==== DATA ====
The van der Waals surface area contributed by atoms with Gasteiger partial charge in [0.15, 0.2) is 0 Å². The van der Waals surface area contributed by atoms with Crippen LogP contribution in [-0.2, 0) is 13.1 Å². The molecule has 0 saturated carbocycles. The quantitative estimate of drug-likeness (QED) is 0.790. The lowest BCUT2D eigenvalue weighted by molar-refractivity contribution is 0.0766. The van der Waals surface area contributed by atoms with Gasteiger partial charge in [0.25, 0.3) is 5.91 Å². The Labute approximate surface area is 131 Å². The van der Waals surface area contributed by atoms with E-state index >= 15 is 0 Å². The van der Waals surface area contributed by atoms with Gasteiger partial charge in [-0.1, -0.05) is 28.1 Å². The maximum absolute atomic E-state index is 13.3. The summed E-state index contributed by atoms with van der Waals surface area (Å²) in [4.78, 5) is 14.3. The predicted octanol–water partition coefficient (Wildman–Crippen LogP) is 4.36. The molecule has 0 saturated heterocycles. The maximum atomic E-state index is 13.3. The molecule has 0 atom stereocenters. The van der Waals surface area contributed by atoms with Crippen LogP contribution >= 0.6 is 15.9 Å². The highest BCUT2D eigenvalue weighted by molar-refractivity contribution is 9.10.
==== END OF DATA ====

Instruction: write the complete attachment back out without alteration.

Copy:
The van der Waals surface area contributed by atoms with Gasteiger partial charge in [0.15, 0.2) is 0 Å². The van der Waals surface area contributed by atoms with Crippen LogP contribution in [-0.2, 0) is 13.1 Å². The molecule has 0 saturated carbocycles. The quantitative estimate of drug-likeness (QED) is 0.790. The lowest BCUT2D eigenvalue weighted by molar-refractivity contribution is 0.0766. The van der Waals surface area contributed by atoms with Gasteiger partial charge in [0.25, 0.3) is 5.91 Å². The Labute approximate surface area is 131 Å². The van der Waals surface area contributed by atoms with E-state index >= 15 is 0 Å². The van der Waals surface area contributed by atoms with Gasteiger partial charge in [-0.1, -0.05) is 28.1 Å². The maximum absolute atomic E-state index is 13.3. The summed E-state index contributed by atoms with van der Waals surface area (Å²) in [4.78, 5) is 14.3. The predicted octanol–water partition coefficient (Wildman–Crippen LogP) is 4.36. The molecule has 0 saturated heterocycles. The maximum atomic E-state index is 13.3. The molecule has 0 atom stereocenters. The van der Waals surface area contributed by atoms with Crippen LogP contribution >= 0.6 is 15.9 Å². The highest BCUT2D eigenvalue weighted by molar-refractivity contribution is 9.10.